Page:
Report: Activists die saving journalist

Feb. 28, 2012 at 6:41 PM
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HOMS, Syria, Feb. 28 (UPI) -- A British photographer has been spirited out of Syria, but word that a French reporter had made her way to Lebanon was retracted, The Guardian reported Tuesday.

The British newspaper said without attribution that up to 13 Syrian activists were killed getting Sunday Times photographer Paul Conroy, who was shot in the leg in Homs, out of the violence-wracked country.

The newspaper said, however, that injured French journalist Edith Bouvier had not been evacuated, as French President Nicolas Sarkozy had stated earlier, and was still in Syria.

The Guardian said efforts to get the Western journalists out of Syria came as the United Nations said "well over 7,500 people" had been killed in Syria during the 11-month government crackdown on pro-democracy protesters.

"While we cannot give exact casualty figures there are credible reports the death toll now often exceeds 100 civilians a day, including many women and children," said Lynn Pascoe, the U.N. undersecretary-general for political affairs.

"The total killed so far is certainly well over 7,500 people."

Diplomats said Conroy was smuggled to Lebanon with help from the opposition forces and Free Syria Army fighters, the BBC reported.

There were reports Tuesday indicating Homs had come under heavy bombardment, with Syrian government forces deploying elite armored units into rebel-held areas, the BBC said.

Meanwhile, the U.N. Human Rights Council was to conduct an emergency session in Geneva, Switzerland, to discuss the deteriorating humanitarian and security situation in Syria under President Bashar Assad's violent crackdown on protesters seeking his ouster.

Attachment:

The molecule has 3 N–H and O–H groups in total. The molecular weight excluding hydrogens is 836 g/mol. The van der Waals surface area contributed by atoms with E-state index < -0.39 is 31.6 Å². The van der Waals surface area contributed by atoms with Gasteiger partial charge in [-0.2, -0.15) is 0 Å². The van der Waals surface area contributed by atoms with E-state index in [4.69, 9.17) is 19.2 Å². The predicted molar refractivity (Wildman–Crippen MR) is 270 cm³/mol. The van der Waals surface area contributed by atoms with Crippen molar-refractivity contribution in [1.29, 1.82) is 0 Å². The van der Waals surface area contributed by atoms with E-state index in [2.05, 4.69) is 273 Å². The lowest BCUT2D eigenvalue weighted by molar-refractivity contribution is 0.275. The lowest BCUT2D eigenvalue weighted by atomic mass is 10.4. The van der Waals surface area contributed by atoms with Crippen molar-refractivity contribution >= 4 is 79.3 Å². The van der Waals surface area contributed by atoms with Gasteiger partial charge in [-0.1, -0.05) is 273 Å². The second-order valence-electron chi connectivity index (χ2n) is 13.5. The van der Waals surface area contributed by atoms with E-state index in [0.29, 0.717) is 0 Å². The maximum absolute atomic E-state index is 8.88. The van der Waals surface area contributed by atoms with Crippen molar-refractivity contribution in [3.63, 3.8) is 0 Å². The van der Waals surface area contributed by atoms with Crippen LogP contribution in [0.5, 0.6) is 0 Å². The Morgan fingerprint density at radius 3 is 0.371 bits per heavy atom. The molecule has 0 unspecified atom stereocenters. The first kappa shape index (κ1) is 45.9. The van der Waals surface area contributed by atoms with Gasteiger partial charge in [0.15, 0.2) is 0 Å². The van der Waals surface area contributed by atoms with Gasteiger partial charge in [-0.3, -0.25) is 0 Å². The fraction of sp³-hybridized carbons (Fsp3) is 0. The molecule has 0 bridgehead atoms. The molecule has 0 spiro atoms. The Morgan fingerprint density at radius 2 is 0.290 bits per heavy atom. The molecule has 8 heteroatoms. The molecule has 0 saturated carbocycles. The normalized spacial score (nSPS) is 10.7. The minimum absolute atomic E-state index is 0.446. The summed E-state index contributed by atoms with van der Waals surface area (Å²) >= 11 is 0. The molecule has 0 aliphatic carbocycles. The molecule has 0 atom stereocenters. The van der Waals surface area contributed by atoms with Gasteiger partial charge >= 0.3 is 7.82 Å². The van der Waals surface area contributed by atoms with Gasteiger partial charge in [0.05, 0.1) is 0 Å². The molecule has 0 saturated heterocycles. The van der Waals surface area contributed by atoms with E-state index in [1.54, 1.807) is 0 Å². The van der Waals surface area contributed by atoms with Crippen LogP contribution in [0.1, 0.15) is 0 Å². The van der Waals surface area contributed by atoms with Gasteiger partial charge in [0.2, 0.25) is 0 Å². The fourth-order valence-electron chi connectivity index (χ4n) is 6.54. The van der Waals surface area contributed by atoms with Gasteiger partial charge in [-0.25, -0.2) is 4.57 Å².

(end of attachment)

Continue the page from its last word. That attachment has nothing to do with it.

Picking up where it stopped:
Conroy and Bouvier, a journalist for French newspaper Le Figaro, were wounded in an attack on a makeshift media center in Homs Wednesday.

American journalist Marie Colvin, who worked for Britain's Sunday Times, and French photographer Remi Ochlik were killed in the attack on the media center. The BBC said no information was available on what happened to their bodies.

The Syrian Red Crescent said it had reached the Baba Amr area of Homs Monday and brought out three Syrians, including a pregnant woman, her husband and an elderly female patient, but hadn't been able to extract the Western journalists or the bodies of Colvin and Ochlik.

As many as 125 people died across the country Monday as Syrian forces were reported entering northern cities for the first time, activist groups said.

The bodies of 64 men found dumped outside Homs awaited identification, activists said. The men, taken to the Homs National Hospital, were believed to have been with an undetermined number of women and children who are missing, the opposition Local Coordination Committees said.

The men had tried to flee the daily bombardments by Syrian tank and artillery fire with their families when they were stopped and gunned down, and in some cases stabbed, by paramilitary thugs loyal to Assad, the coordination committees and another activist group said.

The Washington Post said the massacre appeared to be one of the worst instances of mass killing since the uprising against Assad's dictatorship began last March.

The Syrian Network for Human Rights said it confirmed at least 10 deaths in Sarmeen Monday when about 50 tanks surrounded the town and began shelling the city without warning. In a release, the rights organization said more than 15 shells hit a residential area.

Independent verification of death tolls and incidents is difficult because of government restrictions on media access across the country.

The U.N. Human Rights Committee was expected to discuss a confidential report in which Syrian officials thought to be responsible for atrocities are named, the BBC said.

"The task of the council is to express the disgust of the entire world at the odious crimes that the Syrian state is committing against its people," French Foreign Minister Alain Juppe said.

The violence came as the government news agency SANA reported 89.4 percent of voters in Sunday's referendum endorsed a constitution that would allow Assad to remain in power until 2028.

U.S. and European leaders condemned the vote, calling it a meaningless ruse to ensure Assad's survival rather than bring about genuine reforms.

Maj. Gen. Mohammad Ibrahim Shaar, Syria's interior minister, was quoted as saying 8.4 million citizens, or 57.4 percent of eligible voters, voted for the constitution.

European foreign ministers froze the assets of several Syrian government officials, imposed sanctions on the central bank, prohibited the purchase of gold, precious metals and diamonds from the country, and banned Syrian cargo flights from the European Union.

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